An international team of scientists led by Rockefeller University researchers has identified the defective gene responsible for a rare disorder in which children are born without a spleen, which makes them susceptible to life-threatening bacterial infections early in life. The findings may lead to new diagnostic tests and raises new questions about the role of this gene in the body’s protein-making machinery.
Scientists at Rockefeller University and Astex Pharmaceuticals have discovered a new broad range antibiotic that kills a wide range of bacteria, including drug-resistant Staphylococcus (MRSA) bacteria that do not respond to traditional drugs, in mice. The antibiotic, Epimerox, targets weaknesses in bacteria that have long been exploited by viruses that attack them, known as phage.
Scientists in David Allis’s laboratory have shown how a mutated histone protein inhibits an enzyme, which normally keeps cell growth in check, and causes a rare form of pediatric brain cancer called DIPG. Their findings reveal a mechanism for inhibiting enzymes and could lead to the development of pharmaceuticals that mimic the action of these mutant proteins.
Hang, a chemist who works to develop new tools for the study of host-pathogen interactions, has discovered that many proteins involved in host immunity to viruses and bacteria are regulated by fatty acid modifications.
Researchers at Rockefeller University, along with colleagues at Necker Hospital for Sick Children and the Pasteur Institute in Paris and Ben-Gurion University in Israel, have generated the full set of distances, routes and degrees of separation between any two human genes, creating a map of gene “shortcuts” that aims to simplify the hunt for disease-causing genes in monogenic diseases. More »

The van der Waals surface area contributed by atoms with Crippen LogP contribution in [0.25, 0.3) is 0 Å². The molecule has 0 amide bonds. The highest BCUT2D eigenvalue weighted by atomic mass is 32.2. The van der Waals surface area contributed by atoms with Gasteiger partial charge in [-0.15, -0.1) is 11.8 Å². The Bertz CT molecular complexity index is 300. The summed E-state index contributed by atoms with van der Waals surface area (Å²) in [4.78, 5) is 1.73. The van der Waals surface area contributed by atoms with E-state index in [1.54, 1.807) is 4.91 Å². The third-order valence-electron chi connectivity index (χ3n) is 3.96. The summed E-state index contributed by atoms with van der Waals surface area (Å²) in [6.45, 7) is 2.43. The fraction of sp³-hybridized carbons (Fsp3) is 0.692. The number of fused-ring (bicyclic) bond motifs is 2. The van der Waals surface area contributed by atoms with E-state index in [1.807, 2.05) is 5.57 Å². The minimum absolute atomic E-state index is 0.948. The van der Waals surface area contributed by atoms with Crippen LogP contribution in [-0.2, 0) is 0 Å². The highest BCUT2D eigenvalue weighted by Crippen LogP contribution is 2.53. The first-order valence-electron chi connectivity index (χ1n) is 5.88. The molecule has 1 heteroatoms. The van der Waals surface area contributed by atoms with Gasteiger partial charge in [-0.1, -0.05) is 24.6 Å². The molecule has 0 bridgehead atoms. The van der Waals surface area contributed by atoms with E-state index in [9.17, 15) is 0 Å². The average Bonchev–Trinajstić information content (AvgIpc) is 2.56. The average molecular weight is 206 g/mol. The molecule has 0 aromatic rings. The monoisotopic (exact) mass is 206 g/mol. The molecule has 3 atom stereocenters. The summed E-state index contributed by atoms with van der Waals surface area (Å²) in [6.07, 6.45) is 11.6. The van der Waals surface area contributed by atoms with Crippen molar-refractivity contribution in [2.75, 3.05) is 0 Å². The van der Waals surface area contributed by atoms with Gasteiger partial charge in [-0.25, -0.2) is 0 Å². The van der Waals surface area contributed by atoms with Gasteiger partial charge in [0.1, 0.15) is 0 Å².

Pasarow awards, first presented in 1987, honor extraordinary achievement, creativity and distinction in the areas of cancer, cardiovascular disease and neuropsychiatry.
Rockefeller University will host a series of workshops this weekend designed to help scientists and educators prepare for the adoption of new standards for teaching science in elementary and high schools. More »
Davoli, a native of Italy, studied a new mechanism of tetraploidization that is induced by dysfunctional telomeres. The Weintraub Awards recognize quality, originality and significance of thesis research. More »
Ruta, head of the Laboratory of Neurophysiology and Behavior, is being recognized for her promise as a scientific leader and will receive a $50,000 prize to further her research on how neural circuits are modified by experience. More »
Two Rockefeller University scientists are among 11 winners of the first annual Breakthrough Prize in Life Sciences, an award established by six tech entrepreneurs dedicated to advancing breakthrough research. At $3 million each, the prizes are worth more than twice the amount of the Nobel. They were created to recognize excellence in research aimed at curing intractable diseases and extended human life.
Administered by a new non-profit organization, the Breakthrough Prize in Life Sciences Foundation, the prize is founded by Art Levinson, chairman of the board of Apple and former CEO of Genentech; Sergey Brin, co-founder of Google Inc.; Anne Wojcicki, co-founder of 23andMe; Mark Zuckerberg, founder and CEO of Facebook, and his wife Pricilla Chan; and Yuri Milner, founder of the Russian internet company Mail.ru. More »
Entering an Unseen World: A Founding Laboratory and Origins of Modern Cell Biology 1910–1974 tells the story of a Rockefeller laboratory from its humble beginnings as a cancer lab, through the founding of the new science of cell biology, to the ultimate prize for scientific accomplishment. More »